It’s time to apply for the Senate Youth Program

It’s still August, true, but October will be upon us before we know it. If you know a student interested in landing a post in this prestigious program – not to mention the $5,000 scholarship that goes with it – encourage that teen to get an application in pronto!

Walsh, Tester encourage Montana students

to join Senate Youth Program

Applications for Washington leadership program due October 10

(U.S. SENATE) – Senators John Walsh and Jon Tester are encouraging Montana students to apply for the United States Senate Youth Program, a week-long leadership program that introduces students to the inner workings of the government and importance of democracy.

Two Montana students will join 102 of their peers from around the country to take part in the conference that will feature guest lectures and tours of national landmarks. Each participant will receive a $5,000 college scholarship in addition to the all-expenses paid trip to the nation’s capital.

The 53rd annual United States Senate Youth Program will take place March 7-14, 2015, and interested Montana applicants should contact their high school principal or Tobie Liedes at (406) 444-2417 and TLiedes2@mt.gov. Applications are due October 10, 2014.

Participants are in the top percentage of their states in academic and extracurricular performance, and they exhibit a strong interest in public affairs.

The Senate Youth Program was established in 1962, and over 50,000 of American youth have participated in the program.

 

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New school year brings new round of federal grant funding

Three cheers for reading and writing!

Juneau and Tester Announce Extension

of $4.9 Million Striving Readers Grant

Forty-Two Schools and Pre-Kindergarten Centers

Able to Continue Literacy Efforts

Helena, MT – Superintendent of Public Instruction Denise Juneau and U. S. Senator Jon Tester announced 42 Montana schools and pre-kindergarten centers will continue to receive federal grant funding for the next two school years to advance literacy skills, reading and writing for students from early childhood through grade 12. Montana will receive $4.9 million for the 2014-2015 school year. In 2012, the competitive grant was awarded to only six states. To date, more than 10,000 students and 850 teachers and staff members have benefited from the Striving Readers grant.

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Missoula student scores prestigious Senate page post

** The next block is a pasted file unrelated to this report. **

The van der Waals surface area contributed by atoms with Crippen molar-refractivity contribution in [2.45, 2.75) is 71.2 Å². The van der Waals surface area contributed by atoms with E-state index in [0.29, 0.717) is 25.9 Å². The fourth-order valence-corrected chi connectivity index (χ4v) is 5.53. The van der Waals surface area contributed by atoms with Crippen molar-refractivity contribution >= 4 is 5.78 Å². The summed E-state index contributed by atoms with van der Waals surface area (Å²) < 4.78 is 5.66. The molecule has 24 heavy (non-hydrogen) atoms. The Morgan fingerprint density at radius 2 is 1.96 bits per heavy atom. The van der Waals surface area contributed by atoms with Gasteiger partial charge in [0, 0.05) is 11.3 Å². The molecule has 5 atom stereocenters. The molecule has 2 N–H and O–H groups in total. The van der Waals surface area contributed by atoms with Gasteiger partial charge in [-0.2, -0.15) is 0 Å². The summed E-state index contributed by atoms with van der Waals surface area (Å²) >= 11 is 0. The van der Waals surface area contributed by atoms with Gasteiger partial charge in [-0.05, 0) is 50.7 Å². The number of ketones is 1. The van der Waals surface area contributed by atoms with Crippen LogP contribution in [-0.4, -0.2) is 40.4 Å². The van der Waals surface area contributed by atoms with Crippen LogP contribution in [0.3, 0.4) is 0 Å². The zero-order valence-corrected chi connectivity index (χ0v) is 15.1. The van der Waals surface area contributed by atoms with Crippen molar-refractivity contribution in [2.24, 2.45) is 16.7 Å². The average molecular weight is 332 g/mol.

Lately U.S. Sen. John Walsh has been much in the news for announcing that he was ending his run for election. He will serve out the rest of his term, which ends in January.

But before that big announcement, his office announced some other big news: Katee Orr, a Hellgate High School student, was chosen to participate in the Senate Page Program.

Only 30 students are chosen each year, which means not every senator gets to make a nomination every year. And senators much make a nomination in order for a page to be accepted into the program.

Orr, a high school junior who is described as an “active member of the Speech and Debate Club, Choir, and the Recycling club,” is also a Missoula Food Bank volunteer. She has also traveled to Arizona and New Mexico to perform mission work.

Now she’ll be traveling to Washington, D.C., for the Fall 2014 session of the Senate Page Program. She will spend about four months learning the lay of the land and “assisting with administrative tasks around the Capitol complex.”

As Senator Walsh said himself in a prepared statement about the announcement:

“Katee is one of Montana’s rising stars, and I am excited to welcome her to the Senate community. Katee will learn a lot during her months in D.C., and I know she will put that knowledge and experience to good use when she returns to Missoula.”

 Congratulations, Katee Orr, and best of luck in D.C.!

 

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MT senator announces child protection bill while visiting Missoula children’s shelter

U.S. Sen. John Walsh, D-Mont., was in town yesterday and stopped by Watson Children’s Shelter.

While there, he learned about the shelter’s operations from Director Fran Albrecht, talked to some of the kids staying there, and announced a new bill – the Protecting Children from Interstate Child Endangerment Act.